But not all fires are harmful. We must understand that they serve an important ecological purpose. It is also important to cultivate an understanding of which forest fire is ‘good’ and which is ‘bad’. If controlled burning is a solution to prevent future hazards, then what is the most effective way to implement it? Which areas are safer and which are not? What could be its consequences on biodiversity? All this requires intensive research and experiments, and a well-laid-out strategy that is then communicated to people.

Strategy for biomass management

Preventing major forest fires also requires removing the fuel and the catalyst that trigger it. A lot of it is done with the participation of village committees, where the forest department grants licences to identified individuals to collect grass, help in clearing biomass through physical or chemical treatment, and ensure proper land management. This also involves efforts to eradicate invasive species that encroach the land at a menacing pace and often trigger villagers to start a fire. The thick shrub (lantana camara) is among the worst invasive species adding to forest biomass, and its growth is worrisome, impeding several conservation measures.

Invest in planning and quick action

Putting fire lines during winter has yielded significant results, and must be executed across all major forests that are vulnerable to fires. These are basically areas, which are cleared of vegetation to stop/slow the fire from spreading to the entire forest.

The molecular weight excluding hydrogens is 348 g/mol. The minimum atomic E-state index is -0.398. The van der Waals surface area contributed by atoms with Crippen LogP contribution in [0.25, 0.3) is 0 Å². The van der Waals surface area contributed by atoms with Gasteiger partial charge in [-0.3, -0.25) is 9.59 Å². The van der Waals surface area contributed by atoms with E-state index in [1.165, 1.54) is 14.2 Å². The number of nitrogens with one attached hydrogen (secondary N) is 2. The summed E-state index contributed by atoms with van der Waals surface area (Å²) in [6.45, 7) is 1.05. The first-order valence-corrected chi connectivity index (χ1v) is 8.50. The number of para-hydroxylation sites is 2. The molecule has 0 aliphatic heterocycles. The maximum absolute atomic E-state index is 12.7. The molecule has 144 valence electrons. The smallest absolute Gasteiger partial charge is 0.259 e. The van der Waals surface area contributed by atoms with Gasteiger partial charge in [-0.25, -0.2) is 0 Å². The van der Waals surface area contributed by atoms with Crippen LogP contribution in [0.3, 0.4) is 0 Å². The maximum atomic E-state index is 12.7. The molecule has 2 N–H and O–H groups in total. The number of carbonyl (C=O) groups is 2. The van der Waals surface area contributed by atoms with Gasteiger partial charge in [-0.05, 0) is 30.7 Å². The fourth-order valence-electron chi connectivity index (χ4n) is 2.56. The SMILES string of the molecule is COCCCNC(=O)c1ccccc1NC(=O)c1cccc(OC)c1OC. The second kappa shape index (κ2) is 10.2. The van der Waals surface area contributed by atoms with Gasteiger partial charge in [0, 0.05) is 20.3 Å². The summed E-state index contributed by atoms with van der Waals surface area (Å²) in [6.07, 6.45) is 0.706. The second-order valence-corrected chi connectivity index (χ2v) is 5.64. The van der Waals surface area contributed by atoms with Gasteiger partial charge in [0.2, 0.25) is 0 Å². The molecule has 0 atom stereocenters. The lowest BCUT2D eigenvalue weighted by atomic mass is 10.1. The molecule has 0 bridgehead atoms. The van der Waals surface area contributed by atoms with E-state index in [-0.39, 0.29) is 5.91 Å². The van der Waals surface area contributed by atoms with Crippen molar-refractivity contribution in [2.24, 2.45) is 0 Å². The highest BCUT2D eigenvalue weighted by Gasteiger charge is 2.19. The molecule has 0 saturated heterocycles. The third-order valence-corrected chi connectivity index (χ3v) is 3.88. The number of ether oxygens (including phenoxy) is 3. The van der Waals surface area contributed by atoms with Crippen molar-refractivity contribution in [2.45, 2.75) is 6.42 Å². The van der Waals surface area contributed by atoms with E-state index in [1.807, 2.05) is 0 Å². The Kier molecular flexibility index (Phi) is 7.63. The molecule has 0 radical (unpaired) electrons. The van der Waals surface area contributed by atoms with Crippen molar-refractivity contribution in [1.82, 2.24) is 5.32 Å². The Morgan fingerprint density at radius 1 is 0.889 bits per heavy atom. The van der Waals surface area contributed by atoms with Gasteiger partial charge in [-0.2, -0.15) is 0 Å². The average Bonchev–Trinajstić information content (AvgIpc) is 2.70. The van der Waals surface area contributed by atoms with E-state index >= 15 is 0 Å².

The use of GIS remote-sensing techniques has helped tremendously in detecting and tracking forest fires and ensuring quick action. But its role needs to expand further, in mapping specific areas which are more prone to fires and prioritising action. “Now we are getting an alert from the Forest Survey of India (FSI) within half an hour of fire detection, with details of the precise location. This has really helped in containing a fire before it escalates, and ensuring timely action. It is all about how early we get the alert, and mobilise forces,” said AK Srivastava, district forest officer in Alwar, Rajasthan.

Conservation of burnt land

The work does not stop at putting out a fire.

It is also important that the smouldering swathes of land left behind are rejuvenated or else they will become prone to soil erosion, and add to the problem of land degradation. The challenge is huge, and more institutions and organisations must come together to address it, and it must be done with the complete participation of committees.

With the world warming at an unprecedented rate, it is becoming difficult to control wildfires. They are burning longer and hotter and even flaring up in unexpected places. It is but certain that we are not currently prepared to face its gigantic consequences. We certainly cannot eliminate them but need to do a lot more towards their management and mitigation.